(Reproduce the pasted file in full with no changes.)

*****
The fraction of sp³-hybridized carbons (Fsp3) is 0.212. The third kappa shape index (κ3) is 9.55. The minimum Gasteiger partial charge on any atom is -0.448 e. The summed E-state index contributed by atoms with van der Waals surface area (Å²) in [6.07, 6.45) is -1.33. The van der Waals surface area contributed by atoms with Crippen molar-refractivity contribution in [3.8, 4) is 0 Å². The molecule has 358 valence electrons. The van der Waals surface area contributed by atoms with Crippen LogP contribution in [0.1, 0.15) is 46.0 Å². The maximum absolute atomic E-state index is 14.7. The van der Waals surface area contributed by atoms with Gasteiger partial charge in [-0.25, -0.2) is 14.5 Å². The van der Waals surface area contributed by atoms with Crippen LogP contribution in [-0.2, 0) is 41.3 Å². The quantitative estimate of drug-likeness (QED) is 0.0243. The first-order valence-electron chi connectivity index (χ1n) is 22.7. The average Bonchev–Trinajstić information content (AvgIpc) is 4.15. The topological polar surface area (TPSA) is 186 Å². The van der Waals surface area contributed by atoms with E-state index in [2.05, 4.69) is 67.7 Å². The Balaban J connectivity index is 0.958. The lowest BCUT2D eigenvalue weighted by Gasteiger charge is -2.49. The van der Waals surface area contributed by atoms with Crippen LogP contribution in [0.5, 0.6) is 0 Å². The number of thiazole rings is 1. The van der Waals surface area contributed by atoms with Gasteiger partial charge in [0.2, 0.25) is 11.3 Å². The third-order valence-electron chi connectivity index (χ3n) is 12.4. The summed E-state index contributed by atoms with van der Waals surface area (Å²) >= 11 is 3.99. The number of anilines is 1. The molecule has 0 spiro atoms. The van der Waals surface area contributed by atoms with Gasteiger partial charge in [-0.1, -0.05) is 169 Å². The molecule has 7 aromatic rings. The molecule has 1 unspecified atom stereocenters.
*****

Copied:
The fraction of sp³-hybridized carbons (Fsp3) is 0.212. The third kappa shape index (κ3) is 9.55. The minimum Gasteiger partial charge on any atom is -0.448 e. The summed E-state index contributed by atoms with van der Waals surface area (Å²) in [6.07, 6.45) is -1.33. The van der Waals surface area contributed by atoms with Crippen molar-refractivity contribution in [3.8, 4) is 0 Å². The molecule has 358 valence electrons. The van der Waals surface area contributed by atoms with Crippen LogP contribution in [0.1, 0.15) is 46.0 Å². The maximum absolute atomic E-state index is 14.7. The van der Waals surface area contributed by atoms with Gasteiger partial charge in [-0.25, -0.2) is 14.5 Å². The van der Waals surface area contributed by atoms with Crippen LogP contribution in [-0.2, 0) is 41.3 Å². The quantitative estimate of drug-likeness (QED) is 0.0243. The first-order valence-electron chi connectivity index (χ1n) is 22.7. The average Bonchev–Trinajstić information content (AvgIpc) is 4.15. The topological polar surface area (TPSA) is 186 Å². The van der Waals surface area contributed by atoms with E-state index in [2.05, 4.69) is 67.7 Å². The Balaban J connectivity index is 0.958. The lowest BCUT2D eigenvalue weighted by Gasteiger charge is -2.49. The van der Waals surface area contributed by atoms with Crippen LogP contribution in [0.5, 0.6) is 0 Å². The number of thiazole rings is 1. The van der Waals surface area contributed by atoms with Gasteiger partial charge in [0.2, 0.25) is 11.3 Å². The third-order valence-electron chi connectivity index (χ3n) is 12.4. The summed E-state index contributed by atoms with van der Waals surface area (Å²) >= 11 is 3.99. The number of anilines is 1. The molecule has 0 spiro atoms. The van der Waals surface area contributed by atoms with Gasteiger partial charge in [-0.1, -0.05) is 169 Å². The molecule has 7 aromatic rings. The molecule has 1 unspecified atom stereocenters.